2018 Ducati Scrambler 1100 Sport
Ducati really made a splash when it reintroduced its Scrambler line back in 2014. The 800 cc model begat the 400 cc model, but the factory didn’t stop there, it also reached up into the higher displacements as well with the Scrambler 1100 series. For 2018, we have the Ducati Scrambler 1100 Sport that elevates the family line to a whole new level with some top-shelf suspension components and race-tastic livery meant to appeal primarily to the go-fast crowd. Much is shared with its big-bore siblings; chassis, engine and electronics, but the Sport endeavors to increase the line’s inclusivity by drawing in those fiery-eyed pegdraggers. Is it a bridge too far? That’s doubtful, because as far as I can tell, the factory has yet to hit any natural barriers to the potential of the new Scrambler line.
Continue reading for my review of the Ducati Scrambler 1100 Sport.
2018 Ducati Scrambler 1100
There can be little doubt that Ducati’s Scrambler line has been a success thus far, and after expanding the mid-displacement (803 cc) family downward last year with the 399 cc Sixty2, the factory decided to go the other direction with its Scrambler 1100 range. Larger, more powerful and arguably more mature, the 1100s bring to the table the same sassy style as their smaller siblings along with 86 grin-inducing ponies and an electronics suite (riding modes, TC, ABS) commensurate with its greater capabilities. In short, the Scrambler line is all growed up now and ready to swim in the deep end; or is it. Let’s investigate this new branch on the Scrambler family tree and judge for ourselves.
Continue reading for my look at the Ducati Scrambler 1100 and Scrambler 100 Special.
2014 - 2017 Ducati Multistrada 1200 / 1200 S
Ducati’s multi-use Multistrada 1200/1200 S continues the family’s Jack-of-All tradition with a host of features both electronic and mechanical to further its adventuresome pursuits. Traction control, rider modes and ABS come bundled with the standard equipment package, but in truth are actually the more mundane of the available gadgetry. The Ducati Wheelie Control and the inertial-measurement device that feeds data to the lean-angle sensitive Bosch ABS are the stars of that show, but Duc packed even more onto its proven chassis to carry it through the ’17 model year. A Testastretta mill with Ducati’s Variable Timing provides up to 125 horsepower with plenty of bottom end to help you come out of the hole for that all-important lead position on the pack of cars clogging the road behind you.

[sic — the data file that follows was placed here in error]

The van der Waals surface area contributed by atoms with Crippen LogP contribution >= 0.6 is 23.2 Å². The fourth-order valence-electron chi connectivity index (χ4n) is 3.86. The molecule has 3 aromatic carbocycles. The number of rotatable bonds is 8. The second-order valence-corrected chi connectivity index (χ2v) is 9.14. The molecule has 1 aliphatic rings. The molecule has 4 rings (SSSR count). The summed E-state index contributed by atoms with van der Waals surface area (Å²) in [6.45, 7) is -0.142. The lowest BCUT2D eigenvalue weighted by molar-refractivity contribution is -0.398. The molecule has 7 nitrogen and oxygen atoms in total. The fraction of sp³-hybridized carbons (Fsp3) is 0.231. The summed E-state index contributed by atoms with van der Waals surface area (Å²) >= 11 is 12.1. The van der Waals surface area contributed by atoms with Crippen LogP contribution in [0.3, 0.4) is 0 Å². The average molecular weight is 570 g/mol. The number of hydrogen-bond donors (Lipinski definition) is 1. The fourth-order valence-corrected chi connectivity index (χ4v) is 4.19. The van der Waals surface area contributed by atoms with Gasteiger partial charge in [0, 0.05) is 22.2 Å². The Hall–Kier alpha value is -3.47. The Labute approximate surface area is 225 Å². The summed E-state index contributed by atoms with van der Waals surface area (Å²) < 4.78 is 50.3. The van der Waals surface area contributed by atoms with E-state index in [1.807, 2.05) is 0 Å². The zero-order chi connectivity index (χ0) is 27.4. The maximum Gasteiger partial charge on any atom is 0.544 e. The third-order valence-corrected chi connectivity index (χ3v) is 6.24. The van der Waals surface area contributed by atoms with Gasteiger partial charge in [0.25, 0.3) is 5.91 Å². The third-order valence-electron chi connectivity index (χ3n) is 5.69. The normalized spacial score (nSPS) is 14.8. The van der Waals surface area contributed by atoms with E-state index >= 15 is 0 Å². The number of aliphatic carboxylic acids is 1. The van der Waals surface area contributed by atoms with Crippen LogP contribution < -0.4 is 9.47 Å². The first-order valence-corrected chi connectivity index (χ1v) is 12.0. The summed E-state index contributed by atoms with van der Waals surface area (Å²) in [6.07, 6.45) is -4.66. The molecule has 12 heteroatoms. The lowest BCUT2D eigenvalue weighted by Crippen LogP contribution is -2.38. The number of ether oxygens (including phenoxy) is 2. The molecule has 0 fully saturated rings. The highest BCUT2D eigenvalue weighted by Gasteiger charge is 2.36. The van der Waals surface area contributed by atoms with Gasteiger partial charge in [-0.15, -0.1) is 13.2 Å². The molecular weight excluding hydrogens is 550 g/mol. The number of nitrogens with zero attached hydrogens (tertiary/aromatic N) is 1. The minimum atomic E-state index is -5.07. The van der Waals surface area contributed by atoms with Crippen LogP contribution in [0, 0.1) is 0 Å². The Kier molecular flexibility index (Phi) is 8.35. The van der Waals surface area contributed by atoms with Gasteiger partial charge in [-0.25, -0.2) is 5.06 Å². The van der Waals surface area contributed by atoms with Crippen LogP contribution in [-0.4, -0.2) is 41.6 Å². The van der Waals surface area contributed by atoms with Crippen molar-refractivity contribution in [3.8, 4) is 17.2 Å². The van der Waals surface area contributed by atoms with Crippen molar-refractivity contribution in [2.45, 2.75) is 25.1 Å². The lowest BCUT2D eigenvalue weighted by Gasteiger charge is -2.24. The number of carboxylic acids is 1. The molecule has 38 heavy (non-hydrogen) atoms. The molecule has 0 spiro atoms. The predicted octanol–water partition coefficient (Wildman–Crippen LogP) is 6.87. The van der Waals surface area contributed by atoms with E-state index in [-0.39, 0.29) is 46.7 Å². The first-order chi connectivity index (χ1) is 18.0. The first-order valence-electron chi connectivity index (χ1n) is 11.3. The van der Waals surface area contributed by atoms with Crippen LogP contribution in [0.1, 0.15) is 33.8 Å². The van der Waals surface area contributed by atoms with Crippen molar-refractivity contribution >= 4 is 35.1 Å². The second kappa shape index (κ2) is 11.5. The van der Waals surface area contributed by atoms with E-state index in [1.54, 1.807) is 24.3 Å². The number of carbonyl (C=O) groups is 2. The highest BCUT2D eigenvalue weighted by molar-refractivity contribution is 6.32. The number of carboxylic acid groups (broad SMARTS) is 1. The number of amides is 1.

Continue reading for my review of the Ducati Multistrada 1200 and 1200 S.
2018 Ducati Scrambler Mach 2.0
Ducati made some adjustments to its Scrambler lineup this year. The “Mach 2.0” moves in to help fill the void left by the departure of the Flat Track Pro and Urban Enduro but creates a niche of its own with a particularly nostalgia-inducing look meant to call to mind the 70s on the West Coast. Roland Sands Design in Los Angeles, California, drew on its vast experience as a custom bike builder on that very coast to dream up this variant on the Scrambler theme at Ducati’s request, and the result is ’pretty cool, man.’ The differences between the Scramblers can be subtle, though noticeable; but today I’m going to take a look at the Mach 2.0 and see what RSD switched up to set this ride apart from the rest of the range.
Continue reading for my review of the Ducati Scrambler Mach 2.0.
2017 - 2018 Ducati Monster 797 / 797 Plus
Ducati added to its “Monster” family in 2017 with the accessible and relatively rider-friendly “797” version of its popular naked bike. This ride uses the same 803 cc mill that drives the full-size Scramblers, so while it isn’t a net-new engine, it is a proven one. Dual front brakes with ABS, Pirelli tires and fat Kayaba forks are but some of the features included in what looks to be the closest to an “entry level” ride that the Monster family has managed to date. I was eager to take a look at this new ride ever since it was revealed at the Milan show, and what I see so far does not disappoint. For 2018, the Monster 797 Plus replaces the base model with some extra goodies added in. Join me while I delve into the details to see what Duc has in store for us.
Continue reading for my review of the Ducati Monster 797 and 797 Plus.
Ducati Multistrada 950
Since it came out back in ’03, Ducati’s Multistrada family has gotten a lot of love from the riding community. It’s seen a number of upgrades and engine changes over the years, and the new-for-2017 “950” serves as the smallest Multistrada model this year. I wouldn’t call this an entry-level bike by any means, but it is the most accessible of Ducati’s multi-bikes, and thus is likely to help bridge the gap for folks looking to test the adventure-bike waters as it were. A 937 cc Testastretta powerplant drives the ride with 100-plus horsepower on tap and a host of safety-related features bundled in with the Ducati Safety Pack. Today I want to check out this newest bit of Ducatisti bait, and see how the genre has continued to evolve.
Continue reading for my review of the Ducati Multistrada 950.
2017 - 2018 Ducati Multistrada 1200 Enduro / Enduro Pro
The Multistrada Enduro serves as a sort of Jack-of-all-trades as far as bikes go, and Ducati expands the family footprint even further for MY18 with the addition of the Enduro Pro. While it’s safe to say the base Enduro is capable of traversing the black as well as the brown, the Pro version brings a decidedly off-road bias to the table, not unlike some of the other serious business dual-surface rides out there. We’ll see for sure here shortly. The new variant has the same 152-horsepower plant as the base Enduro with a handful of useful bits and bobs such as tank protectors, a low-profile windscreen and Rally-style tires that really give it the off-road slant. Today I’m going to check out the Enduros in depth to see what all Duc has done for its dirtiest Jack to date.